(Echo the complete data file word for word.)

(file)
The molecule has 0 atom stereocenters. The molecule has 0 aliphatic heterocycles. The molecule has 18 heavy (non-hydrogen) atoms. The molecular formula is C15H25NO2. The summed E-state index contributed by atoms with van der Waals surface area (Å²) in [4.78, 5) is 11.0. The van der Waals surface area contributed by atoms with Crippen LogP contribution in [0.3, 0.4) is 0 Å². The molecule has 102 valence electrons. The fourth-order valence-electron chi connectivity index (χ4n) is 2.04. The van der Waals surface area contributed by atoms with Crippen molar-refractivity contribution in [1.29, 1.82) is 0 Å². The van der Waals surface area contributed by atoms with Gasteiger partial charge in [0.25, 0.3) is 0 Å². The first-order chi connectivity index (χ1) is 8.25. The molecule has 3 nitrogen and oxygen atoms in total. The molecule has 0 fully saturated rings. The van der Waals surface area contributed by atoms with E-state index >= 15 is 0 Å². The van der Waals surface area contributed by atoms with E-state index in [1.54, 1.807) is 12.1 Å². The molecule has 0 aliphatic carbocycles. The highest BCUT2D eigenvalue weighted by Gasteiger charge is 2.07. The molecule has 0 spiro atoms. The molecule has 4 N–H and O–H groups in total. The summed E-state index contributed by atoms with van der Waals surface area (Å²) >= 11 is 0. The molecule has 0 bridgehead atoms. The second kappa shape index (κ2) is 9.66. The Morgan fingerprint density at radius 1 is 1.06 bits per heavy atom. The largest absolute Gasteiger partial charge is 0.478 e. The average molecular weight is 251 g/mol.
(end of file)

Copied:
The molecule has 0 atom stereocenters. The molecule has 0 aliphatic heterocycles. The molecule has 18 heavy (non-hydrogen) atoms. The molecular formula is C15H25NO2. The summed E-state index contributed by atoms with van der Waals surface area (Å²) in [4.78, 5) is 11.0. The van der Waals surface area contributed by atoms with Crippen LogP contribution in [0.3, 0.4) is 0 Å². The molecule has 102 valence electrons. The fourth-order valence-electron chi connectivity index (χ4n) is 2.04. The van der Waals surface area contributed by atoms with Crippen molar-refractivity contribution in [1.29, 1.82) is 0 Å². The van der Waals surface area contributed by atoms with Gasteiger partial charge in [0.25, 0.3) is 0 Å². The first-order chi connectivity index (χ1) is 8.25. The molecule has 3 nitrogen and oxygen atoms in total. The molecule has 0 fully saturated rings. The van der Waals surface area contributed by atoms with E-state index >= 15 is 0 Å². The van der Waals surface area contributed by atoms with E-state index in [1.54, 1.807) is 12.1 Å². The molecule has 0 aliphatic carbocycles. The highest BCUT2D eigenvalue weighted by Gasteiger charge is 2.07. The molecule has 0 spiro atoms. The molecule has 4 N–H and O–H groups in total. The summed E-state index contributed by atoms with van der Waals surface area (Å²) >= 11 is 0. The molecule has 0 bridgehead atoms. The second kappa shape index (κ2) is 9.66. The Morgan fingerprint density at radius 1 is 1.06 bits per heavy atom. The largest absolute Gasteiger partial charge is 0.478 e. The average molecular weight is 251 g/mol.